mounting /dev on /root/dev failed: no such directory exists
mounting /sys on /root/sys failed: no such directory exists
mounting /proc on /root/proc failed: no such directory exists
target filesystem doesn't have /sbin/init
no init found. try passing init= bootarg
Here's the fstab file from the drive:
Code:
# /etc/fstab: static file system information.
#
# Use 'vol_id --uuid' to print the universally unique identifier for a
# device; this may be used with UUID= as a more robust way to name devices
# that works even if disks are added and removed. See fstab(5).
#
# <file system> <mount point>   <type>  <options>       <dump>  <pass>
proc            /proc           proc    defaults        0       0
# / was on /dev/sda5 during installation
UUID=75557f11-0cb9-4516-b42f-62d6a5392e12 /               ext4    relatime,errors=remount-ro 0       1
# /home was on /dev/sda7 during installation
UUID=a0f432a5-40b6-488d-88b3-4b7134a54d9c /home           ext4    relatime        0       2
# swap was on /dev/sda6 during installation
UUID=e1c5c25c-7c4d-4569-8886-3949ba114d79 none            swap    sw              0       0
I realize I'm trying to boot one computer with a hard drive that came out of another. If I select that as my boot device from BIOS, shouldn't that HDD become the default filesystem, and mount/run accordingly? Is it possible that the UUIDs have changed? I don't think it would show up as /dev/sdaX any more, either, since it's running out of a USB enclosure and not the internal SATA bus.

(EDIT: Checking the mount command on my regular install shows /dev/sdbX as the devices on that enclosure. What should I change? How should I update grub on the external drive? The initrd environment is very limited; I don't even have nano or vi there!)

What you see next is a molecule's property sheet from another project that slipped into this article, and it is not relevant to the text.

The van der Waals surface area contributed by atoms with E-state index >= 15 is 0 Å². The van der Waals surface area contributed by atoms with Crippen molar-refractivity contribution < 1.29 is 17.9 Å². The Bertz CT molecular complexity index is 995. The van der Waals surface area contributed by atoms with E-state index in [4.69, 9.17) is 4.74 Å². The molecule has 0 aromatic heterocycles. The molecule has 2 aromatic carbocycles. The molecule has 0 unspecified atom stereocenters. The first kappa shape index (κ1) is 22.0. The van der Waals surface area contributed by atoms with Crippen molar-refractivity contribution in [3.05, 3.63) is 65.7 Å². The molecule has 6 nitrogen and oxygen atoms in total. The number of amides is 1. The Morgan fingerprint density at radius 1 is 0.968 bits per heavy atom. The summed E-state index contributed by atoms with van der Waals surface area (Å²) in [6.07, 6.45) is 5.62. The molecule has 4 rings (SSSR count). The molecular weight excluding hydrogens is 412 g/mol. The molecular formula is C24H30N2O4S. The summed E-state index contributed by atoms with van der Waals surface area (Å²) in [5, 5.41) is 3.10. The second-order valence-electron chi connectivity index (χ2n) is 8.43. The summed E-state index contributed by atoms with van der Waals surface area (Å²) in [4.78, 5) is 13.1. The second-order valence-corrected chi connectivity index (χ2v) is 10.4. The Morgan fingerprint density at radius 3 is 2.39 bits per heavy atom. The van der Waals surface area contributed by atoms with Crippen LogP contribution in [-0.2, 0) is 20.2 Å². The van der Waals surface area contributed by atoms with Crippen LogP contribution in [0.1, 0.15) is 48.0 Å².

Last edited by uncertain; 01-21-2010 at 06:04 AM.
 
Old 01-21-2010, 05:04 PM   #4
uncertain
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I finally got it to work. And it turns out, the key was more or less in fstab as you previously suggested.

Searching on Google led me down a number of different roads, all of them wrong. First I was trying to chroot into the disk and re-installing GRUB, reinstalling the ubuntu-minimal package, along with a few other things. That was a total waste of time (though I never used chroot before and I find it to be quite a handy utility).

It was as simple as changing the device labels in /boot/grub/menu.lst from (hd0,X) to (hd1,X) and changing the entries in fstab from UUIDs to /dev/sdbX designations, with separate entries for root, /home, and the swap partition that's there.

The XP install on the drive is lost and won't boot at all, but it is still accessible from inside any of the OSs I have installed on this computer or on that drive. Since the XP install there is lost and the Mint install is outdated, I'll probably still just remove all the personal data on it and re-install everything.

Thanks for your help.

Last edited by uncertain; 01-21-2010 at 05:38 PM.